Update 10/7/2021: Ryder is heartworm negative and a faint positive for ehrlichia, but is not showing any symptoms of active infection and so being monitored only.
Good w/other dogs
Needs leash training
Ryder came to me a little stressed and possibly anxious about the sudden changes he underwent to come to me – leaving his home and being transferred with many people on his way to MA quarantine for 2 days and then to me.
In his time with me he has learned that he is safe and that my dogs (especially my blind guy) are friends. It did take him some time to settle but once he was comfortable he has become part of the family.
He is a very friendly dog. He can get very excited when he meets someone new and is a little jumpy and we are working on it. I have fostered worse dogs with this particular issue and he has improved but not perfect. He never leaves the ground but will get his front paws up on you. I live right next to a college campus and we go for walks several times a week on campus so he meets many of the college students who love to say Hello! The students love the dogs as many have their own and miss them but some just love the playfulness of the pups and love to pet them.
Ryder loves to play tug of war. Unfortunately my shoulders aren’t what they used to be so I can only play so long with him. He knows the word “crate” and goes right inside when he hears “Ryder, crate”. He listens better than my own dogs and has done well off leash in my yard. Sometimes he needs a little verbal correction as he can get excited and bump into things. We are working on the “Careful” command with him so he knows to stop before he bumps into objects.
Ryder is good with youngish kids but can get too excited and may knock them over. He loves people and other dogs. He and my blind guy will wrestle, play tug, and just follow each other, well at least as 2 blind dogs can 🙂
Ryder’s only real issue is leash walking. He is a man on a mission when he walks and loves to sniff everything and mark along the way. The only thing that has helped me with his pulling is using a prong collar. Many people do not approve of these collars but he was familiar with it and has had no issue with me putting it on him. Using it has allowed me to actually walk him with at least one of my other dogs. He is food motivated and this may help with training him to walk properly on leash. Unfortunately I don’t have the time to dedicate to this especially after the time change.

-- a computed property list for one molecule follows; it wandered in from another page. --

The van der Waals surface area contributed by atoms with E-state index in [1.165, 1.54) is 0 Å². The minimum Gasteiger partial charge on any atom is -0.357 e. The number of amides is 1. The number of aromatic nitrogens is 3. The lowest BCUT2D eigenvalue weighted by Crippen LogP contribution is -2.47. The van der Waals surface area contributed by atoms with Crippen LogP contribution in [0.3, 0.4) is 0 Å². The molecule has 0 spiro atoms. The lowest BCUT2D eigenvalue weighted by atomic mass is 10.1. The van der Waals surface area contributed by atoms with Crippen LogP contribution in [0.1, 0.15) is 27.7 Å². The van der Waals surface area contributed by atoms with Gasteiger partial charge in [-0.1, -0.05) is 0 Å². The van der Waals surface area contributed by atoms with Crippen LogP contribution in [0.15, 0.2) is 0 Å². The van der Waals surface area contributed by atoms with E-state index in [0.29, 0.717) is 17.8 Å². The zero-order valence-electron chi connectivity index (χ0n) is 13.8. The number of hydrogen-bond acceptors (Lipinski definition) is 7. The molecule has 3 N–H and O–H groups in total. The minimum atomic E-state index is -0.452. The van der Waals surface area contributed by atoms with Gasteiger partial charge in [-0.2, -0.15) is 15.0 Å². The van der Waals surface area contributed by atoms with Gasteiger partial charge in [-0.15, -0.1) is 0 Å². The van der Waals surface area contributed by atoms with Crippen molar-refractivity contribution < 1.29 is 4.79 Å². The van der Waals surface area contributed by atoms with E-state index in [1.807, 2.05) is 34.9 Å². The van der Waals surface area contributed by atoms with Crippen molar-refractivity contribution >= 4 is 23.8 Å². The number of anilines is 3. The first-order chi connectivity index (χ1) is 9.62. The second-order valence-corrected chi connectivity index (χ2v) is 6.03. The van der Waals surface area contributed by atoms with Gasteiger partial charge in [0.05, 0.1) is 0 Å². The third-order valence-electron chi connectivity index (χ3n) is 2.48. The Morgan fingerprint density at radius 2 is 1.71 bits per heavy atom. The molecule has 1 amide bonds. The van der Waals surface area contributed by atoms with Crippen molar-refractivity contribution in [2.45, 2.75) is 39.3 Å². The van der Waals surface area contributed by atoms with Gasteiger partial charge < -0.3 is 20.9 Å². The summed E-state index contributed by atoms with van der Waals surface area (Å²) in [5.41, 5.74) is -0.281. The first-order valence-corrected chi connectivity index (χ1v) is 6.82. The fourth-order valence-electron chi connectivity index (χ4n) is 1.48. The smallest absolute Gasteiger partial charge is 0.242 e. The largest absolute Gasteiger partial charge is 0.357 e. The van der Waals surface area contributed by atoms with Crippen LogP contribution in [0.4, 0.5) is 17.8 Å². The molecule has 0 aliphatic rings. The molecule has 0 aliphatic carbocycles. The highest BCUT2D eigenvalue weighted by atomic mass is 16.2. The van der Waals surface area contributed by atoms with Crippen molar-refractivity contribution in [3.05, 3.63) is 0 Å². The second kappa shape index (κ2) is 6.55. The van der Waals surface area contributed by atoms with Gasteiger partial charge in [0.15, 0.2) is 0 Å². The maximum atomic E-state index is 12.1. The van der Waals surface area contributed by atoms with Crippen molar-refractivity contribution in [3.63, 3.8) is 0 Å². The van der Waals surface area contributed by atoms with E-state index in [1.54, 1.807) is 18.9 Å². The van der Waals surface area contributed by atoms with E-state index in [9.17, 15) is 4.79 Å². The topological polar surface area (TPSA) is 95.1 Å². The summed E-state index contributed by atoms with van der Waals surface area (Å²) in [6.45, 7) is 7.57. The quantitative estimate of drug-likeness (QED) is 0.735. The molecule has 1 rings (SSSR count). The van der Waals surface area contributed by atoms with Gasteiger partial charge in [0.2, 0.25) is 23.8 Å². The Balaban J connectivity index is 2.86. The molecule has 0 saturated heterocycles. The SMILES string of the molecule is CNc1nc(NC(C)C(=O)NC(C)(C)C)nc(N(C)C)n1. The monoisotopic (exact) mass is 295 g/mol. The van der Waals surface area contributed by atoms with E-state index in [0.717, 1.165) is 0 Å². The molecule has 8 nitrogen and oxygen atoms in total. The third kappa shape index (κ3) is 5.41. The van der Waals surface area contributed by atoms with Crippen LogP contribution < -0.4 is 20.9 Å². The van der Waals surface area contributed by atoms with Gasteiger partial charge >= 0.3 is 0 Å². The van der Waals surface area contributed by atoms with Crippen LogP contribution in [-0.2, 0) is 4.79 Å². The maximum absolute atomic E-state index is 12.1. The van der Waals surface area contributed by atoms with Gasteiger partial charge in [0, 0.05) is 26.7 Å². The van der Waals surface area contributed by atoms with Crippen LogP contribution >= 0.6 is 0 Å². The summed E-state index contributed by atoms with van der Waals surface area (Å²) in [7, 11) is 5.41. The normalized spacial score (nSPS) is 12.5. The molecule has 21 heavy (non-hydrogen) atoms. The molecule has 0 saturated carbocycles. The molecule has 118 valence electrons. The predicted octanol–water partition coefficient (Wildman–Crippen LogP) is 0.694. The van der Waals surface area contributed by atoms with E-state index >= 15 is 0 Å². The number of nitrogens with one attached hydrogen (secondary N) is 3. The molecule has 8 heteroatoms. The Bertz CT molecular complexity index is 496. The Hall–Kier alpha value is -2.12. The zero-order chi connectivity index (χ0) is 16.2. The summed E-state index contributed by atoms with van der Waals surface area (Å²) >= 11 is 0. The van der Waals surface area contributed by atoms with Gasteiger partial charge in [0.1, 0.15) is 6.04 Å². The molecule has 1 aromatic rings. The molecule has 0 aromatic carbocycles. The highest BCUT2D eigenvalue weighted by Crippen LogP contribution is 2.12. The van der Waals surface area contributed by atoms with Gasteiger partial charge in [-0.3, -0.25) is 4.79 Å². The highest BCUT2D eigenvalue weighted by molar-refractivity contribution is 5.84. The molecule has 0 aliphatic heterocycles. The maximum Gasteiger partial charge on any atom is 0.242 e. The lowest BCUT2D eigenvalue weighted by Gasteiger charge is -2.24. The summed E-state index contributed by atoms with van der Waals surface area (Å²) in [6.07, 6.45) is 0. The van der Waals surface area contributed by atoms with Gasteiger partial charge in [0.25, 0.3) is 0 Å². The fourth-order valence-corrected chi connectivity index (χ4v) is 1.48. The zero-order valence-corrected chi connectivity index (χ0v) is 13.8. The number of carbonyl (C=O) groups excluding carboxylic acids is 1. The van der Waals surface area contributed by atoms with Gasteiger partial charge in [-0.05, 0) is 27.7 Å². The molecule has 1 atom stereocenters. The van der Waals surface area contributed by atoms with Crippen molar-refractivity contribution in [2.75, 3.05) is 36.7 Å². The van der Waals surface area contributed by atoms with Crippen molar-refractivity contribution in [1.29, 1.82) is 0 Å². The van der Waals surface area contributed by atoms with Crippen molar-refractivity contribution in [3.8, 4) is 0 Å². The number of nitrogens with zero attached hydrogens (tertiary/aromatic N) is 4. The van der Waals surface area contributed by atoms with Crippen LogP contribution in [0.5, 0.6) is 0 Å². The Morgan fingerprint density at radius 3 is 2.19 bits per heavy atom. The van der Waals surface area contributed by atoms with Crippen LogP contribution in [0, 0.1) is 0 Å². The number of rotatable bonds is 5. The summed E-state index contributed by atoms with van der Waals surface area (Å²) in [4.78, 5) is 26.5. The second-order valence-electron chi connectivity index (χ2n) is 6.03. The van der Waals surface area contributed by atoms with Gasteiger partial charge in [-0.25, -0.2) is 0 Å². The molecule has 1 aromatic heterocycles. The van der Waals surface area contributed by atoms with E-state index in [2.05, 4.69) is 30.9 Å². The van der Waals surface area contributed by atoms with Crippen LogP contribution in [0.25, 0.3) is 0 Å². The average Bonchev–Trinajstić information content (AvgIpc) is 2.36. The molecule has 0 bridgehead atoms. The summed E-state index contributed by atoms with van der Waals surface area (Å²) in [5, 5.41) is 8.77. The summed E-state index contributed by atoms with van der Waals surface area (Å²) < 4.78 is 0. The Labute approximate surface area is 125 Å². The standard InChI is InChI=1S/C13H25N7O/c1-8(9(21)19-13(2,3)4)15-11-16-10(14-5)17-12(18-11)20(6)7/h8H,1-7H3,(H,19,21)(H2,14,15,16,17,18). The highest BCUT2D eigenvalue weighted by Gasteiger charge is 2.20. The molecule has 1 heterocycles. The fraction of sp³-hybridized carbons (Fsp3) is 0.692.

Ryder is fine when I leave for the day and has not caused a single problem. He howls initially when I leave but it only seems to last for a relatively short while. I crated him when I left but now he is left in the bedroom with my dogs. He has never had an accident in the house (one of the few fosters I’ve had to not even have 1 accident).
Overall Ryder would make a great companion for someone who is home fairly often and possibly has another dog to keep him company (the latter isn’t necessary but would be beneficial for Ryder).
- Sex Male (not neutered)
- Size Large (75 lbs)
- Age Adult
Good with other dogs? Other
Good with cats? Unknown
Good with children? Yes
Currently fostered in Worcester, Massachusetts. (Transport is available)
- Vision Completely Blind(Cause: retinal detachment and cataracts)
Ryder is looking for his forever home. If you think it could be yours, read more about Adopting from BDRA before submitting your application below.
BDRA relies on your donations to rescue blind dogs around the United States. Please consider giving in support of Ryder.
No updates yet! Email firstname.lastname@example.org if you have any questions.